# The testing procedure is used to find out if the hypothesis statement should be rejected or accepted. The first step is to state the null hypothesis and the alternative hypothesis. After stating, the second step involves selecting the test statistics and the required level of significance.

Running head: STATISTICS 1

STATISTICS 2

Case 4: Drawing Inferences about Population Means and Proportions

Student’s Name

Institutional Affiliation

**Hypotheses Testing Procedure**

The testing procedure is used to find out if the hypothesis statement should be rejected or accepted. The first step is to state the null hypothesis and the alternative hypothesis. After stating, the second step involves selecting the test statistics and the required level of significance. Then the decision rules are stated to the null should be accepted or rejected. This involves determining the critical value or the level of significance. The critical value is used to divide the accepted from the non-accepted region. After stating the decision rules, the fourth .step involves computing the test and making the decision after comparing the calculated test statistics with the critical value. If the calculated value is within the non-acceptable region (s), the H0 should be rejected. Finally, the decision is made based on the computed test statistic.

**Null and Alternative Hypotheses**

The null hypothesis assumes that cholesterol treatment does not have any effect on the participant. On the other hand, the alternative hypothesis tests whether cholesterol treatment has any effect on the cholesterol level on the participant. The null hypothesis (H0): Treatment does not reduce the cholesterol level in human body. The null hypothesis assumes that there is no relationship between the increase/decrease in the cholesterol level. The alternative hypothesis (H1) can be formulated as follows: Treatment reduces cholesterol level in human body. In this case, the alternative hypothesis tests whether treatment can minimize the cholesterol level according to the collected data (Cook, Netuveli, & Sheikh, 2004).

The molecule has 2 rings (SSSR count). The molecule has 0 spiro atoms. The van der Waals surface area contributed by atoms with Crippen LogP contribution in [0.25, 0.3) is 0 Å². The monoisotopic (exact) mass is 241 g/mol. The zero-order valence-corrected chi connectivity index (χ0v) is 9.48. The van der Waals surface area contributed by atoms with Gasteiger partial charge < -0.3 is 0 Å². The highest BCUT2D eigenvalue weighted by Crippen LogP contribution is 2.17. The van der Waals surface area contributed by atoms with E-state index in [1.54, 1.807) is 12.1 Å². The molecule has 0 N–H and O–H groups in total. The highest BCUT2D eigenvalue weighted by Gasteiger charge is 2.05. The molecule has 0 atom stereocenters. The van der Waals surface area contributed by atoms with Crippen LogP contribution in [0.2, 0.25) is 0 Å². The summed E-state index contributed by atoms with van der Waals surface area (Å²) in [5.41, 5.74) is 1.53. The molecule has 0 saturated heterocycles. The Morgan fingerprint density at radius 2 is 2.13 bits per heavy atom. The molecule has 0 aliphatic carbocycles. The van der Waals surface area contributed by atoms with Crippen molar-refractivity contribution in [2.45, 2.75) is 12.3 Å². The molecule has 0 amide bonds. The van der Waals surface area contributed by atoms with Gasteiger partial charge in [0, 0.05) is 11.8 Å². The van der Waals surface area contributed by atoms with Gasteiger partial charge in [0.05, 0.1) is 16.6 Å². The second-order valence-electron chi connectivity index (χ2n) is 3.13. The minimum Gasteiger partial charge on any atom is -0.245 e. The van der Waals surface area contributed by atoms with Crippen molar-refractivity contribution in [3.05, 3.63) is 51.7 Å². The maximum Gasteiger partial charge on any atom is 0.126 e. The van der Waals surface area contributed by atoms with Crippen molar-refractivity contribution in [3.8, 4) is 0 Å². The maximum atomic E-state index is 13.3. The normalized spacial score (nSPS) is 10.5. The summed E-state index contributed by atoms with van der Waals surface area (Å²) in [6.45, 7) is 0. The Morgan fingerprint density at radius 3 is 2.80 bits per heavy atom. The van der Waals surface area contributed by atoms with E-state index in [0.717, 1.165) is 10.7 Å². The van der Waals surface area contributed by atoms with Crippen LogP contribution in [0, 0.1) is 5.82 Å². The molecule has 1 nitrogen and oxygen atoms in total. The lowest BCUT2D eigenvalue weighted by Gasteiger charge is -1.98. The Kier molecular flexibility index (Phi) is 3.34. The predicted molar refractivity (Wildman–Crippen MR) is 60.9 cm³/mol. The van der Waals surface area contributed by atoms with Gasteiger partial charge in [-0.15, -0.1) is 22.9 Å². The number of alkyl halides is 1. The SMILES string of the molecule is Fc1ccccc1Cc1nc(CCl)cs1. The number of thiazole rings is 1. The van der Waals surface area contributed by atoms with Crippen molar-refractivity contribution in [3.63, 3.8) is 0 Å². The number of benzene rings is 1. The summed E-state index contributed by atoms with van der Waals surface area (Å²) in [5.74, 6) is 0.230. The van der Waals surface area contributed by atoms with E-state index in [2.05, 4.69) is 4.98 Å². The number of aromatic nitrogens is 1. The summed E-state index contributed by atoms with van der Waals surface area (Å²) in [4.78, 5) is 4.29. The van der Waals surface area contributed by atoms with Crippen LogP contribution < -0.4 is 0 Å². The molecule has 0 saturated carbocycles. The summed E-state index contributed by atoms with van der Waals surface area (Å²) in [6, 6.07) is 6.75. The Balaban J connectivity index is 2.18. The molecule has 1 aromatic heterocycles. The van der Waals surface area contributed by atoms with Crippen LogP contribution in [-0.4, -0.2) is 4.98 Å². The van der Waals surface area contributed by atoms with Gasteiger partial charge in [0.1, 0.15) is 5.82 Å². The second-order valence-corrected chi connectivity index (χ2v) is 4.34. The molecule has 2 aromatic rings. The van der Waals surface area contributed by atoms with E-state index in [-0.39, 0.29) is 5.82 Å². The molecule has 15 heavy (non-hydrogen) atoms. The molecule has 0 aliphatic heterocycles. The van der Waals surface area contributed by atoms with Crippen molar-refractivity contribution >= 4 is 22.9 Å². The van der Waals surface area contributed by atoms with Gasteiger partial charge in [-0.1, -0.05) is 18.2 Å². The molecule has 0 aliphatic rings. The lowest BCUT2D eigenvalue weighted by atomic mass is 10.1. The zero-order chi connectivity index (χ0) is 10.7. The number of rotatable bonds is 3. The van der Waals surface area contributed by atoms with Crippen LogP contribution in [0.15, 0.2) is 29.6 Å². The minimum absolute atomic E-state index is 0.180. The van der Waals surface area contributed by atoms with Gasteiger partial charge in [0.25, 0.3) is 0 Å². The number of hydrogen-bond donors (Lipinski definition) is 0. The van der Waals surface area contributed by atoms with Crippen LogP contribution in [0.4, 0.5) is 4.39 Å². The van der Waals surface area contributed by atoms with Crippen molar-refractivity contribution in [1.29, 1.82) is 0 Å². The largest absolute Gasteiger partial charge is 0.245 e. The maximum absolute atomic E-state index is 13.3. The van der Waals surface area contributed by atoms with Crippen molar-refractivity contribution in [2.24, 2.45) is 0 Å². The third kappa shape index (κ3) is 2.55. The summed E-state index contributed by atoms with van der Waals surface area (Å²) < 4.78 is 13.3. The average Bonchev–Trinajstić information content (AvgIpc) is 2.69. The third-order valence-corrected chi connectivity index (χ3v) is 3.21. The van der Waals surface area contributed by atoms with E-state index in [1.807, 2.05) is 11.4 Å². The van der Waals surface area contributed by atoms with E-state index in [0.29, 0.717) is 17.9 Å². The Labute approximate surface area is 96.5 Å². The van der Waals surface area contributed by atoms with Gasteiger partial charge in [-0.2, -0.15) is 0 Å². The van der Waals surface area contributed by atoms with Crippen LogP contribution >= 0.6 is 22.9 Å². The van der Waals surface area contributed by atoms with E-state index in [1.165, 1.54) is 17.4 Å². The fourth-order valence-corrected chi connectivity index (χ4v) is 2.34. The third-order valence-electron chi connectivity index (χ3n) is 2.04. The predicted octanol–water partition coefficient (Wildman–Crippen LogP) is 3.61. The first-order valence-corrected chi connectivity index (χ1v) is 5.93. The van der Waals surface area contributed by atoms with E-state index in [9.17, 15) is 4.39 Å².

**Test Statistics**

I will apply the chi-square test to evaluate the effectiveness of the cholesterol test on the participants. The chi test formula can be presented as, where k= predetermined degree of freedom, g= observed value, and E= the expected number of individuals.” The formula shows the relationship between the treatment and no treatment for cholesterol. Also, the test provides a single value to represent the two different variables (the treatment and the expected). The chi test values can be calculated as shown below:

Cholesterol Decreased | No Cholesterol Decrease | Total | |

Treatment | = 33.40 | = 18 | 56 |

No treatment | = 34.60 | = 28 | 58 |

Total participants | 68 | 46 | 144 |

Chi test=+++=3.2

**Calculating the P-Value**

According to Norman and Streiner (2014), “P-value is used to determine the probability that the null hypothesis is falsely rejected.” Both z-scores and p-values are associated with the normal distribution. The P-value can be used to determine the “likely” or “unlikely” of the impact of treatment on the level of cholesterol (assuming the null hypothesis is true). On the other hand, when the p-value is small, the null hypothesis is rejected. On the other hand, According to Norman, and Streiner (2014), ‘P-value is greater than the required significance level, the H0 is not rejected” Finally, the degrees of freedom are determined using the following formula: (Rows – 1) x (columns – 1) = 1.

Therefore, the p-value = 0.075

**There is no Enough Evidence**

According to Norman, & Streiner (2014), “A small p-value indicates a large variation which means that there is a large difference between the observed and the expected data.” This means that the observed vary from the expected if the treatment does not improve the condition. On the other hand, a small p-value of 0.0750 means that there is there is enough evidence to conclude that the treatment is effective. The results mean that cholesterol treatment is effective which provide a basis to reject the null hypothesis (Norman, & Streiner, 2014).

References

Cook A., Netuveli, G., & Sheikh, A. (2004). Basic skills in statistics: A guide for healthcare professionals. London, GBR: Class Publishing. eISBN: 9781859591291.

Norman, G. R., & Streiner, D. L. (2014).Biostatistics: The Bare Essentials [4th ed., e-Book]. Shelton, Connecticut: PMPH-USA, Ltd. eISBN-13: 978-1-60795-279-4